Conservation group finds haze, ozone problems at U.S. national parks

Reuters News
Posted: Jul 28, 2015 6:21 PM

By Alex Dobuzinskis

LOS ANGELES (Reuters) - A conservation group found 36 U.S. national parks had moderate or worse levels of ozone pollution in a report card released on Tuesday, with four parks in California receiving the worst grades for health effects.

The National Parks Conservation Association study singled out Sequoia, Kings Canyon, Joshua Tree and Yosemite national parks with "F" grades in the report's "healthy air" category for ozone pollution.

In part, that is because those four parks in California, like other parts of the state, suffer from geography that traps air pollution in vast basins or valleys, said Ulla Reeves, who manages the nonprofit group's clean air campaign.

"Honestly, this is a national problem and needs a national solution," Reeves said. "There are certain parks that are suffering more than others. None of the national parks that we looked at are doing very well at all."

The report highlights different forms of air pollution visitors encounter at a national park, where many people go to escape environmental degradation.

Of the 48 national parks that under the 1970 federal Clean Air Act are supposed to receive the most protection from air pollution, 36 parks at some time had ozone levels categorized as moderate or worse, the report said.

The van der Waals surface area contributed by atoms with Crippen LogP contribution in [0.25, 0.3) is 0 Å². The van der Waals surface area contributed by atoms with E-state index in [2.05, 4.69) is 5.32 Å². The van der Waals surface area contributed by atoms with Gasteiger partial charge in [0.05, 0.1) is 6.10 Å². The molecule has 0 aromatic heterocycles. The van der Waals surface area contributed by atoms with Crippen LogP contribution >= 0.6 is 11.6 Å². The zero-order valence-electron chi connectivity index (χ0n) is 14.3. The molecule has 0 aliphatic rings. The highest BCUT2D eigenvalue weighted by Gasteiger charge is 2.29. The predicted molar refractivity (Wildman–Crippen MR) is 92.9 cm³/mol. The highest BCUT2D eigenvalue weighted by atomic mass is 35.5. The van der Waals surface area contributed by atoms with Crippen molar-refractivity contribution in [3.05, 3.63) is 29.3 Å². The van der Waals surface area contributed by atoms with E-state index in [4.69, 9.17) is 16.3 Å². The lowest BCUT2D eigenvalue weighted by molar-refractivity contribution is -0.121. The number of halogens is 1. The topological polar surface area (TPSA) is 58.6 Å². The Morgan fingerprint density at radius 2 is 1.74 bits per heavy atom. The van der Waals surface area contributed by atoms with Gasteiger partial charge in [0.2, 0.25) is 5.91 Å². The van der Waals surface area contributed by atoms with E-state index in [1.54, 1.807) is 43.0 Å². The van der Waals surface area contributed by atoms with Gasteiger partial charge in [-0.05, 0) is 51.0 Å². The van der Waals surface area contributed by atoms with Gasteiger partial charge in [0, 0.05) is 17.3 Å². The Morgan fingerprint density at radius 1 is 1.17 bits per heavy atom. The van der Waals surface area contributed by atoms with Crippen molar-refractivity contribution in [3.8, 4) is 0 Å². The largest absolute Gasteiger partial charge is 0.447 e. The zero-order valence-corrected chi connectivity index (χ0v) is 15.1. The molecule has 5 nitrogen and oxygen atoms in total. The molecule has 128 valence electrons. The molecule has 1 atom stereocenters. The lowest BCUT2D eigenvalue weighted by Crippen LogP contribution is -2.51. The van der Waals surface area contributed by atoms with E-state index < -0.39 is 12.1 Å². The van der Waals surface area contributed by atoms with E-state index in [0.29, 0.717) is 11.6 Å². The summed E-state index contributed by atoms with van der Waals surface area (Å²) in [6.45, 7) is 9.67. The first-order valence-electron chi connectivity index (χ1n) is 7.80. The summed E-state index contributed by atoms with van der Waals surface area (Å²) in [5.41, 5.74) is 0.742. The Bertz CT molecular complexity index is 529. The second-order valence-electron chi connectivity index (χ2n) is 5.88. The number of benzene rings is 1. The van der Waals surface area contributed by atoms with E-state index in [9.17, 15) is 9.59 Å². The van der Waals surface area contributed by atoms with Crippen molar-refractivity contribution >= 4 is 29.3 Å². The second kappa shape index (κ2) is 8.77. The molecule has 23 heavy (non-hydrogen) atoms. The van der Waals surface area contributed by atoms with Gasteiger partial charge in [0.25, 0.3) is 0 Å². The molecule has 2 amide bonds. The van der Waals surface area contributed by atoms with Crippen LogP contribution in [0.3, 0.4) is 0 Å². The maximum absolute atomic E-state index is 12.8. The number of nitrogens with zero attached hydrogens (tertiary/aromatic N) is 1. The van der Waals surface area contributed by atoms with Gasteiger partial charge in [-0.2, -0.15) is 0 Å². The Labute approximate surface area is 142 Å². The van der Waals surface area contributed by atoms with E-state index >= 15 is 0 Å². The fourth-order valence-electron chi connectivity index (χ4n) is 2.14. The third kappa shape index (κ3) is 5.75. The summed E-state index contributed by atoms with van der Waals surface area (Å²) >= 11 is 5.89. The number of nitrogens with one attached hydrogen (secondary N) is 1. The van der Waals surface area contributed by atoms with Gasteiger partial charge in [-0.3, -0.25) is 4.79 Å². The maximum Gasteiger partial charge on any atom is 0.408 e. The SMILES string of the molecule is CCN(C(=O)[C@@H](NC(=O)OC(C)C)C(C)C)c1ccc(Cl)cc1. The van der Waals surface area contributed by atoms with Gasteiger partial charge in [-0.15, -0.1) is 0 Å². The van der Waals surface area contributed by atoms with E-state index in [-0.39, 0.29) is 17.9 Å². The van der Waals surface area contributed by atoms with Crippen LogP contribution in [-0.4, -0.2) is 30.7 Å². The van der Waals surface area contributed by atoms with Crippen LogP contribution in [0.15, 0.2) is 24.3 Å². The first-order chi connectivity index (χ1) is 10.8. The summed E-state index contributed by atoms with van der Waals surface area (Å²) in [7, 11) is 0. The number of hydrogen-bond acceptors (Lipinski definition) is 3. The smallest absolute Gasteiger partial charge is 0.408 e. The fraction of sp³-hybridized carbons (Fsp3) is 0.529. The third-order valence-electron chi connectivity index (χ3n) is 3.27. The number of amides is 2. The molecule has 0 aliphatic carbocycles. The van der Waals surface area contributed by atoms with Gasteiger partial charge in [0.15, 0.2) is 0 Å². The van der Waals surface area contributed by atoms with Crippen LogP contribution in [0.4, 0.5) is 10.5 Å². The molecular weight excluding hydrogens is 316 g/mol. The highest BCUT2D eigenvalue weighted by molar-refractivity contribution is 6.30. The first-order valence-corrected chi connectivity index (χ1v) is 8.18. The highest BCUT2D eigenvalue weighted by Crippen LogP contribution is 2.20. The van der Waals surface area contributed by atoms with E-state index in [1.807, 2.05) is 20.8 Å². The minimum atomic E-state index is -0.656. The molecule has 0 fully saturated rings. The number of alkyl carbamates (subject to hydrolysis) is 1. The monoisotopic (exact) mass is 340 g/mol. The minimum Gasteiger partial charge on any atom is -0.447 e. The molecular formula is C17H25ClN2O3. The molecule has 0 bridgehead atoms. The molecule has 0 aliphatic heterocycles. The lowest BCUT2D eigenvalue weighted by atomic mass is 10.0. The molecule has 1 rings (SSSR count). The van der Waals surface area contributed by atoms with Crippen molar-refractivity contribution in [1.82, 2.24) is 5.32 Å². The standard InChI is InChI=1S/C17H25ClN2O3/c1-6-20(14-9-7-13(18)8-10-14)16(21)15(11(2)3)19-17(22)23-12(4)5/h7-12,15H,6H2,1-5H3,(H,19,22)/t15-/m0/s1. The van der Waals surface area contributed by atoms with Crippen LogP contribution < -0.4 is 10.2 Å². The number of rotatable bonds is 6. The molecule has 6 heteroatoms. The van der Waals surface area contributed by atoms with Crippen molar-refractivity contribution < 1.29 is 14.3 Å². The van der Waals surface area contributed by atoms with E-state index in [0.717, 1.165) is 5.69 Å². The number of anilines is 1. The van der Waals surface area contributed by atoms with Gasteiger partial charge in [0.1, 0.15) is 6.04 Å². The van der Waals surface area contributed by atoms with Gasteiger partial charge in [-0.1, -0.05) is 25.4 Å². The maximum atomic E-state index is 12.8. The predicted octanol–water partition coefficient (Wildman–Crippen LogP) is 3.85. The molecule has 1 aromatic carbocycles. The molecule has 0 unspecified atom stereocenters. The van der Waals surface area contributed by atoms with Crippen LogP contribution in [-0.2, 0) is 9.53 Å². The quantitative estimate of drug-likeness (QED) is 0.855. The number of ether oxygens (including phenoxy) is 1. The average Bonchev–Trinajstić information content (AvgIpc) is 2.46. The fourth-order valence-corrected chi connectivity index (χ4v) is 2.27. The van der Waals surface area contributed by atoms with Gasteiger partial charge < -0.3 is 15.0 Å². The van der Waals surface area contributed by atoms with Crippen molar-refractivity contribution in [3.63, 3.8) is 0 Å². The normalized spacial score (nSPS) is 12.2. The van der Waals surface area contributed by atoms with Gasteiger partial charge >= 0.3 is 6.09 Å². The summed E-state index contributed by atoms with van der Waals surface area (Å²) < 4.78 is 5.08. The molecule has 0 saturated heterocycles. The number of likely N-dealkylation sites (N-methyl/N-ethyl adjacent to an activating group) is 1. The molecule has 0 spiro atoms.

The group based its ratings on air quality measurements by the federal government.

"At two parks — Mammoth Cave in Kentucky and Saguaro in Arizona — a natural view is almost impossible to come by, even on the clearest days," the report said.

That is because haze obscures views from high vantage points, according to the report, which gave Mammoth Cave an "F" for visibility and Saguaro a "D."

There were areas of improvement at some parks, as levels of air pollution were reduced.

Tennessee's Great Smoky Mountains National Park, which was so named because of mist that naturally hangs over its mountains, was once so covered in haze that visitors in 1990 could only see 25 miles (40 km) away, the report said.

But because nearby power plants were closed or retrofitted, visibility improved and visitors can now set their sights on land features 46 miles (74 km) away, researchers found.

Several national parks also suffer from climate change, including Glacier National Park in Montana where glaciers are rapidly melting, the report said.

"Generally the NPS (National Park Service) cares about air quality in the parks and is supportive of efforts to improve air quality," NPS spokeswoman Linda Friar said in an email.

(Reporting by Alex Dobuzinskis; Editing by Sandra Maler)